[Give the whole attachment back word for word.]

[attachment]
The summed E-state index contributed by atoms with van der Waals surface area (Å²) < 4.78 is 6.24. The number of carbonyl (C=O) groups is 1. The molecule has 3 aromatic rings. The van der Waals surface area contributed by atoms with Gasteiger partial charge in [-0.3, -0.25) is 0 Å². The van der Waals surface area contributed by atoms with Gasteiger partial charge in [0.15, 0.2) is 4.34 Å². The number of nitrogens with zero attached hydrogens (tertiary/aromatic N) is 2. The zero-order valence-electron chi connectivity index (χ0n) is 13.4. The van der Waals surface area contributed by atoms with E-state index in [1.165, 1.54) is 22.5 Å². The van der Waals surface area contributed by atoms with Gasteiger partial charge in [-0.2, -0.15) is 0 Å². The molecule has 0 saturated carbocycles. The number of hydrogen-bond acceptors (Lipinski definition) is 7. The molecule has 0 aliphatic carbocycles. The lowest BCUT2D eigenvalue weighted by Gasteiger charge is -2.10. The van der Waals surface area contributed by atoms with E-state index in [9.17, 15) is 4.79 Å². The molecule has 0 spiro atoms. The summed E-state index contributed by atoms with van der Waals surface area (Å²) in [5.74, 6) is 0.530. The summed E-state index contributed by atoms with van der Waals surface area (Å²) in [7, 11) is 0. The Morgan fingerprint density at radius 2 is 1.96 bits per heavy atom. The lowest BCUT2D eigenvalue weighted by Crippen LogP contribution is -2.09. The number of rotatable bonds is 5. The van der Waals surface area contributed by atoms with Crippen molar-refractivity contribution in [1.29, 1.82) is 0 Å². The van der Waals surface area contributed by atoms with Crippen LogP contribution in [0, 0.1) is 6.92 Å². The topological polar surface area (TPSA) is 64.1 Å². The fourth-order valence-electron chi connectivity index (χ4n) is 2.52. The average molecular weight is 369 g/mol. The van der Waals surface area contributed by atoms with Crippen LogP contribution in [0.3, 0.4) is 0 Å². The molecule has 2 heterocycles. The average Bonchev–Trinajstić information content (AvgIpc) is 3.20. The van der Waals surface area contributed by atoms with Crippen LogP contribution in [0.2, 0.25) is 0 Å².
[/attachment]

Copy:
The summed E-state index contributed by atoms with van der Waals surface area (Å²) < 4.78 is 6.24. The number of carbonyl (C=O) groups is 1. The molecule has 3 aromatic rings. The van der Waals surface area contributed by atoms with Gasteiger partial charge in [-0.3, -0.25) is 0 Å². The van der Waals surface area contributed by atoms with Gasteiger partial charge in [0.15, 0.2) is 4.34 Å². The number of nitrogens with zero attached hydrogens (tertiary/aromatic N) is 2. The zero-order valence-electron chi connectivity index (χ0n) is 13.4. The van der Waals surface area contributed by atoms with E-state index in [1.165, 1.54) is 22.5 Å². The van der Waals surface area contributed by atoms with Gasteiger partial charge in [-0.2, -0.15) is 0 Å². The molecule has 0 saturated carbocycles. The number of hydrogen-bond acceptors (Lipinski definition) is 7. The molecule has 0 aliphatic carbocycles. The lowest BCUT2D eigenvalue weighted by Gasteiger charge is -2.10. The van der Waals surface area contributed by atoms with E-state index in [9.17, 15) is 4.79 Å². The molecule has 0 spiro atoms. The summed E-state index contributed by atoms with van der Waals surface area (Å²) in [5.74, 6) is 0.530. The summed E-state index contributed by atoms with van der Waals surface area (Å²) in [7, 11) is 0. The Morgan fingerprint density at radius 2 is 1.96 bits per heavy atom. The lowest BCUT2D eigenvalue weighted by Crippen LogP contribution is -2.09. The number of rotatable bonds is 5. The van der Waals surface area contributed by atoms with Crippen molar-refractivity contribution in [1.29, 1.82) is 0 Å². The van der Waals surface area contributed by atoms with Crippen LogP contribution in [0, 0.1) is 6.92 Å². The topological polar surface area (TPSA) is 64.1 Å². The fourth-order valence-electron chi connectivity index (χ4n) is 2.52. The average molecular weight is 369 g/mol. The van der Waals surface area contributed by atoms with Crippen LogP contribution in [0.3, 0.4) is 0 Å². The molecule has 2 heterocycles. The average Bonchev–Trinajstić information content (AvgIpc) is 3.20. The van der Waals surface area contributed by atoms with Crippen LogP contribution in [0.2, 0.25) is 0 Å².